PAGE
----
Researchers at MD Anderson Cancer Center, the University of Texas, have discovered the mode of action of new anti-cancer drugs called imipridones in treating blood cancers, such as mantle cell lymphoma and acute myeloid leukemia (AML).
The study majorly focused on caseinolytic protease P (ClpP) in mitochondria. The activation of ClpP stimulates the process of mitochondrial proteolysis, in which breakdown of proteins occurs within mitochondria. A novel class of anti-cancer drugs, called imipridones, is capable of activating ClpP that ultimately leads to cancer cell death through mitochondrial proteolysis.
The anti-cancer drugs, ONC201 and ONC212, act irrespective of the form of the common tumor suppressor p53. The study findings are recently published in the journal Cancer Cell.
Through in vitro and in vivo trials, the researchers confirmed that in the case of inactivated mutant ClpP gene, both ONC201 and ONC212 drugs were ineffective, demonstrating that ClpP activation is essential for imipridones-induced cell death. With the help of extensive crystallographic techniques, the researchers observed the structure of ClpP and discovered the precise binding sites and binding patterns of the drugs on it. They also revealed the mechanism behind increased protease activity.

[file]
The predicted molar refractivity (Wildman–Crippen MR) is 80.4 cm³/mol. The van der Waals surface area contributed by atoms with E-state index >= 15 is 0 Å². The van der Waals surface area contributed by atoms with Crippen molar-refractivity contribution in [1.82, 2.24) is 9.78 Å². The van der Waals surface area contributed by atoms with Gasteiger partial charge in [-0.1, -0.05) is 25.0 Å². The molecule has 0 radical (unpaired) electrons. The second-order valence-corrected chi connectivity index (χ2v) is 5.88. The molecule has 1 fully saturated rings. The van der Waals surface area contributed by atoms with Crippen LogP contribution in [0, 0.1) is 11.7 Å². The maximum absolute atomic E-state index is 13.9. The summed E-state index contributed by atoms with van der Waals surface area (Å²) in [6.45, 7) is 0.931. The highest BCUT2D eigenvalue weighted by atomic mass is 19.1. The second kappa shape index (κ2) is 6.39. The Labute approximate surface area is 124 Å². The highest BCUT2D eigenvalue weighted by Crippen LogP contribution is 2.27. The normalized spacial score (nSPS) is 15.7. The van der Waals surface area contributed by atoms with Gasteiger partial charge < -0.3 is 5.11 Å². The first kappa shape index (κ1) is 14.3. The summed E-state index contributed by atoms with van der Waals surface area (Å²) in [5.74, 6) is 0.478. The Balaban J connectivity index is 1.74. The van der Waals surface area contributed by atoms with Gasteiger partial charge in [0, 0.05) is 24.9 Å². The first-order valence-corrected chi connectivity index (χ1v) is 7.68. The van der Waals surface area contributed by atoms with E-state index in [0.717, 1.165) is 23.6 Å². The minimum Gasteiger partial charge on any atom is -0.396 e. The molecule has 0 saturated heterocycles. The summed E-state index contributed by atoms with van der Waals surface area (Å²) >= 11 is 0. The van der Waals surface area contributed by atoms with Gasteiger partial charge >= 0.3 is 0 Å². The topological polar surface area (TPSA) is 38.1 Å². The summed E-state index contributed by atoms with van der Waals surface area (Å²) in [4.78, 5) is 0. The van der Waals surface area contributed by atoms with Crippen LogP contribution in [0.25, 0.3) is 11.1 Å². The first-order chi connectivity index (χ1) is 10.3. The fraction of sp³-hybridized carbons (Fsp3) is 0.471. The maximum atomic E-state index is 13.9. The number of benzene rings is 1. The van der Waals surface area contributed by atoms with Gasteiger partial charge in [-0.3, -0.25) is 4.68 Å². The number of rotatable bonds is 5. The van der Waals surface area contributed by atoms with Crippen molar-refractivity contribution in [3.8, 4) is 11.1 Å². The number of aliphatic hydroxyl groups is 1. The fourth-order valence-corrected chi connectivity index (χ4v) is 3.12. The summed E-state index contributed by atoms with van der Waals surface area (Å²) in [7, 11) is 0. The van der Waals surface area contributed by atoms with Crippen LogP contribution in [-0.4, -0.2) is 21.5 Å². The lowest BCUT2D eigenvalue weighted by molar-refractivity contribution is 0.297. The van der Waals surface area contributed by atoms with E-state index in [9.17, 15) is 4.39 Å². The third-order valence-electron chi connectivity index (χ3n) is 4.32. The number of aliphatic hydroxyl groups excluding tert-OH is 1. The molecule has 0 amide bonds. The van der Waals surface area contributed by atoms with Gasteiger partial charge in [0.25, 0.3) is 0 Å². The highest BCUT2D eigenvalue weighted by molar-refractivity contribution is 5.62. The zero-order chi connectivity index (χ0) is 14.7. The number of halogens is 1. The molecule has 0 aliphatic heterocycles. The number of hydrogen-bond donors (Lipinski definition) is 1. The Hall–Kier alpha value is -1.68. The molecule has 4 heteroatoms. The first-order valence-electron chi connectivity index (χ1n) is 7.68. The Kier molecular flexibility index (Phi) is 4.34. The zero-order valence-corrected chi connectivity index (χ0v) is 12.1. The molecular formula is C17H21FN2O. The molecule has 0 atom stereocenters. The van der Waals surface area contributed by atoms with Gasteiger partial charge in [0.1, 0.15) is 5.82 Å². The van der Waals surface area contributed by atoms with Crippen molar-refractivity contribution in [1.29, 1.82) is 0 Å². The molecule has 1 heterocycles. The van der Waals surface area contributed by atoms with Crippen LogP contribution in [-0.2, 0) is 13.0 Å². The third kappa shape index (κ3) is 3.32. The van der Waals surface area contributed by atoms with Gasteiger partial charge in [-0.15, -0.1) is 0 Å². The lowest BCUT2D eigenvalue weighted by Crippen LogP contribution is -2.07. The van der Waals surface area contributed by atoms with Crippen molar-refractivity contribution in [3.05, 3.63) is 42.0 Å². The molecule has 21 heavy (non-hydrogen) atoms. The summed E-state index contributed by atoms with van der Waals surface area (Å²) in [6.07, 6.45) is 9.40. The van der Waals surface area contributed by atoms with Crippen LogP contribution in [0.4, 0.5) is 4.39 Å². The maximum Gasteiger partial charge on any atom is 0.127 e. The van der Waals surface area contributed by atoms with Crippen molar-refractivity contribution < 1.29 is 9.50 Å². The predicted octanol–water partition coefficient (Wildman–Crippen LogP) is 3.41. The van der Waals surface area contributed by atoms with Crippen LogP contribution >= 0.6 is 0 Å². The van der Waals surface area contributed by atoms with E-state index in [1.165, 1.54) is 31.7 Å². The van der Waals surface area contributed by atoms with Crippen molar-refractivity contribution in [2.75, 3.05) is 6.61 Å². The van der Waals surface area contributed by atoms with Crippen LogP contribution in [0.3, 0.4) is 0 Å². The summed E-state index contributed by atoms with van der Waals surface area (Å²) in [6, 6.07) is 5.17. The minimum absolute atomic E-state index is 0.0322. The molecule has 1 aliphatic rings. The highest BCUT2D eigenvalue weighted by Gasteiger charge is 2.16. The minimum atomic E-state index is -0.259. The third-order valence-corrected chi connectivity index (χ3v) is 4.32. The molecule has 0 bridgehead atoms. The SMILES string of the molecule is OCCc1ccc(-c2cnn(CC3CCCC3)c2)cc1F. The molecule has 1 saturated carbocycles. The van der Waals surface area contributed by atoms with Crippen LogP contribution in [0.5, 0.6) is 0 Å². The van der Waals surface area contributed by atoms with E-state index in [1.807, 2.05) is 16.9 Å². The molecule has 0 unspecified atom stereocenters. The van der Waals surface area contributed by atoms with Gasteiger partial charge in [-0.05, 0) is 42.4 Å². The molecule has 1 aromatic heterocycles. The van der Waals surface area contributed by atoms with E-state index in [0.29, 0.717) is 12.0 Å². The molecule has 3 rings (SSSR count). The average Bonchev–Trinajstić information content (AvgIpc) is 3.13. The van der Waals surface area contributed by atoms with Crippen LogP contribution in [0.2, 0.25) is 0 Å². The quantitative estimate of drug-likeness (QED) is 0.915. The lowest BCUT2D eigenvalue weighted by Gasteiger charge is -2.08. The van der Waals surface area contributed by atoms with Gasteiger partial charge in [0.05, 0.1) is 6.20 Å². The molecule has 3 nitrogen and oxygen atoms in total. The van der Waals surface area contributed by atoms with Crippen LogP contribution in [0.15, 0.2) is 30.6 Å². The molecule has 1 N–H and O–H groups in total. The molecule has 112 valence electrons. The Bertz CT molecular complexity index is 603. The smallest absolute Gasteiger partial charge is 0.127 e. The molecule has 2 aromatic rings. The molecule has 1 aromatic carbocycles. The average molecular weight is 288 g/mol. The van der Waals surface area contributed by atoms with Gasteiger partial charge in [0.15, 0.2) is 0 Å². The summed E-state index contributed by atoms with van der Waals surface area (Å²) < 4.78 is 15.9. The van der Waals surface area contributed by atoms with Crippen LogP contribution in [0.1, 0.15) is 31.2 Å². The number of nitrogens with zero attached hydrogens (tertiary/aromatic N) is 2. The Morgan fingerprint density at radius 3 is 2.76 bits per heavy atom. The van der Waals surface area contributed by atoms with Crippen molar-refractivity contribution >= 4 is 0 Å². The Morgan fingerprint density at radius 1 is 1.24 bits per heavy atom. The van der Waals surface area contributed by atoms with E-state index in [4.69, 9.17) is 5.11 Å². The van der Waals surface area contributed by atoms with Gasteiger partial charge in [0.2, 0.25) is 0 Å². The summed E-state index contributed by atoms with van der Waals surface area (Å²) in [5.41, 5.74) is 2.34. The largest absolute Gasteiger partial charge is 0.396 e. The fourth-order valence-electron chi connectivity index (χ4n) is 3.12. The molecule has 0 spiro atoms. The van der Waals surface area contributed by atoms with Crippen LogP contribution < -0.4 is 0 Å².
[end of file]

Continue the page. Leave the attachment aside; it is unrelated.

On a similar note, researchers at the University of California, Los Angeles (UCLA) are trying to combat the adverse effects of oral surgery, such as jawbone damage in case of cancer patients or osteoporosis.
Currently, doctors and surgeons prescribe bisphosphonates for patients suffering from osteoporosis or bone cancer to avoid the extensive loss in bone density. However, an overdose of this drug during oral surgical treatment can cause chronic pain, infection, and inflammation, which possibly lead to the destruction of jawbone tissue.
In pre-clinical trials, researchers from UCLA and USC were able to replace bisphosphonate drugs collected around the jawbone by injecting inert bisphosphonate compound that does not have any pharmacological effects. This technique would allow the bisphosphonate drugs to act normally on the rest of the skeleton, preventing the extensive bone loss.